REID: “I wasn’t sure about that at the time, if he’d get drafted or not. At that position, you can come in and be a good special teams player and a role player in the secondary. You can make somebody’s team. That’s kind of how we felt about him.”

FB ANTHONY SHERMAN

Q: How is camp going so far?

SHERMAN: “Things are going well. We’re into our second week here. I know guys are tired and legs are getting a little heavy. We’re finding a way to finish, we’re finishing practice strong, we’re starting fast. Just keep putting our head down and chopping away day by day, period by period.”

Q: What have you seen from the offensive line?

SHERMAN: “They’ve been doing a great job. They definitely have a little bit of time to gel together. So far they’re doing a great job of handling all the fronts that our defense gives us. We’ll see a lot of fronts from them that we won’t see during the regular season. It’s good work for us and it’s good for the offensive line to get out here and gel together and know what each other is attempting to do.”

Q: Do you feel like last year was a jumping-off point offensively?

SHERMAN: “Yeah, absolutely. I think this year we’re a lot further along because it wasn’t start from square one in OTAs. We started from the basics and then we can move a lot quicker, understanding our schemes and understanding what they want from us. Camp so far is definitely a little easier because you’re not in the playbook going ‘Oh my God, what is going on,’ every single day. You’re taking steps forward at a quicker pace now than you were last year.”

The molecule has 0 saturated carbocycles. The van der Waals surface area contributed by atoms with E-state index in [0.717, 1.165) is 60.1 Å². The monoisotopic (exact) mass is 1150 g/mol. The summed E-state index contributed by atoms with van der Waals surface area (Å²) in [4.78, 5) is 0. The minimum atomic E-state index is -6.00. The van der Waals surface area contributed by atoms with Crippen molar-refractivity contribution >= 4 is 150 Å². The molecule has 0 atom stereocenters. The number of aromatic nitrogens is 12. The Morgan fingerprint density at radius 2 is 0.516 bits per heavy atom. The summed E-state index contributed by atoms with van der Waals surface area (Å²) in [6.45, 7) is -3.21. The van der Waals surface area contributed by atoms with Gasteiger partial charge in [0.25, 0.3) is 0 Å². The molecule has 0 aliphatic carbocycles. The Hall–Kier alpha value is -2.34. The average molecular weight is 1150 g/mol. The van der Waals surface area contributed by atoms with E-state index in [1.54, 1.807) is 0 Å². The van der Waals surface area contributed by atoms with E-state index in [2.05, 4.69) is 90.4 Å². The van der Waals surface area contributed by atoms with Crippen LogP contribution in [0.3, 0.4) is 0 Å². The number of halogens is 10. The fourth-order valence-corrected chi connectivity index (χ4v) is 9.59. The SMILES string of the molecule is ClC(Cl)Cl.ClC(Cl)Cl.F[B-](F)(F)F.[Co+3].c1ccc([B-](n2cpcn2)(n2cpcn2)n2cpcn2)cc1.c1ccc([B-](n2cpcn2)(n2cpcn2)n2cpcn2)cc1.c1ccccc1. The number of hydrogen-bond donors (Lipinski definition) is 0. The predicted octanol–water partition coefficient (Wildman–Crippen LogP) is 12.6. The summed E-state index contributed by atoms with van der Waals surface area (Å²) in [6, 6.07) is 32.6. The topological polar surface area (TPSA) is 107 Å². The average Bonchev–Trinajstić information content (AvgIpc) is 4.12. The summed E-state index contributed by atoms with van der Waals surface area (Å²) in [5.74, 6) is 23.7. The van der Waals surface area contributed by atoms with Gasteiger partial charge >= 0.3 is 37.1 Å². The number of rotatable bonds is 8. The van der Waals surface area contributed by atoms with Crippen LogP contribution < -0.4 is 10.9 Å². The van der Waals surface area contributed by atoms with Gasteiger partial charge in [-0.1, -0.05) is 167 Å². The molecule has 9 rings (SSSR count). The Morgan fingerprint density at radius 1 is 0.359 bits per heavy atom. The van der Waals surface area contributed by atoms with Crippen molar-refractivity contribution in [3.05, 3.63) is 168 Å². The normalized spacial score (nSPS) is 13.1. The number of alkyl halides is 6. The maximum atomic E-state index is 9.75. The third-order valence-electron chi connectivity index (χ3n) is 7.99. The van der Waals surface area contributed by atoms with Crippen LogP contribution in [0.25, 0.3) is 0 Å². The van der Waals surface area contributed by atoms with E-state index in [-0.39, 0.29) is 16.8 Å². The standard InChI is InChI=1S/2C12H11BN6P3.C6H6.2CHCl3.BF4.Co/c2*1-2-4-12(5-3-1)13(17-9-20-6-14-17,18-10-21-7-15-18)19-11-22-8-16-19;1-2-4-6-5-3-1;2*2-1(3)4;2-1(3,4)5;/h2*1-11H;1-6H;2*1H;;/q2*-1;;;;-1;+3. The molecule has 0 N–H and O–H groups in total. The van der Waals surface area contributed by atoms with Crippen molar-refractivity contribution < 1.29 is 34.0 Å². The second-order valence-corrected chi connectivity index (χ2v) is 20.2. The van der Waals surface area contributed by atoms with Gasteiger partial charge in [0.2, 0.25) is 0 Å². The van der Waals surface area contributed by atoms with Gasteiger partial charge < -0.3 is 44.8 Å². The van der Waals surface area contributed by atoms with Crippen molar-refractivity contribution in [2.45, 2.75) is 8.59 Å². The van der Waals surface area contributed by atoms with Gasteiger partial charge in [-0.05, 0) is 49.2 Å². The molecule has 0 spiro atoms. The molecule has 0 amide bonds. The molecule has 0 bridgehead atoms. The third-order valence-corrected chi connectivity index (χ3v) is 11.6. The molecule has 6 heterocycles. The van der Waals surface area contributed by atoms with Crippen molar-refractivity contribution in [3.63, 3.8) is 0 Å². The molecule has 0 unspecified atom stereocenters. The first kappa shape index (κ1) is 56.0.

Q: Are fullbacks like wide receivers, do they have to know every position in the playbook?

SHERMAN: “Yes, coach does a great job of putting any player in any situation. He always tells us that we don’t just learn one position, you learn it all because we can mix and match you guys wherever you want to go. He does a great job of installing plays and having everyone understand what you need to do. Those young receivers have been doing a great job. If you watch them at practice, they’ve been stepping up big for us.”

Q: What type of confidence does it provide for you when you can see the whole picture of what you’re supposed to do?

SHERMAN: “You play a lot faster when you know what you’re doing, that’s the biggest thing. You don’t want to think too much because then you slow down. You want to know what you’re doing and execute on a very high level.”

Q: Do you take pride in Jamaal Charles’ stats?

SHERMAN: “Absolutely. He’s one of the greatest running backs in the game right now. I think it’s just an awesome experience to be with him and watch him work on a day-to-day basis. He has one of the greatest work ethics around. He comes in day-in, day-out, it doesn’t matter if he’s making $8 million or $1 million, he comes in and works every single day with everything he has left in him.”

Q: What have you seen from Josh Martin?

SHERMAN: “He got a lot bigger and he’s playing a lot faster. Like I said, when you don’t have to think so much, you play a lot faster. You can definitely see, (Strength and Conditioning Coach Barry) Rubin did a great job this offseason with the workout program. Coach Reid gave him his time in the weight room. We really worked as a unit and tried to get better and it’s definitely looking like Josh took full advantage of that.”

LB TAMBA HALI

Q: How’s it going? Do you think you’re getting everything you need possible that you need to get ready for the season from this camp?

HALI: “Yeah, so far we get out there and we work hard. Coach is calling the plays and we try to execute it as best we can.”

Q: Does it concern you that a lot of guys are getting injured, especially the guys behind you in the secondary?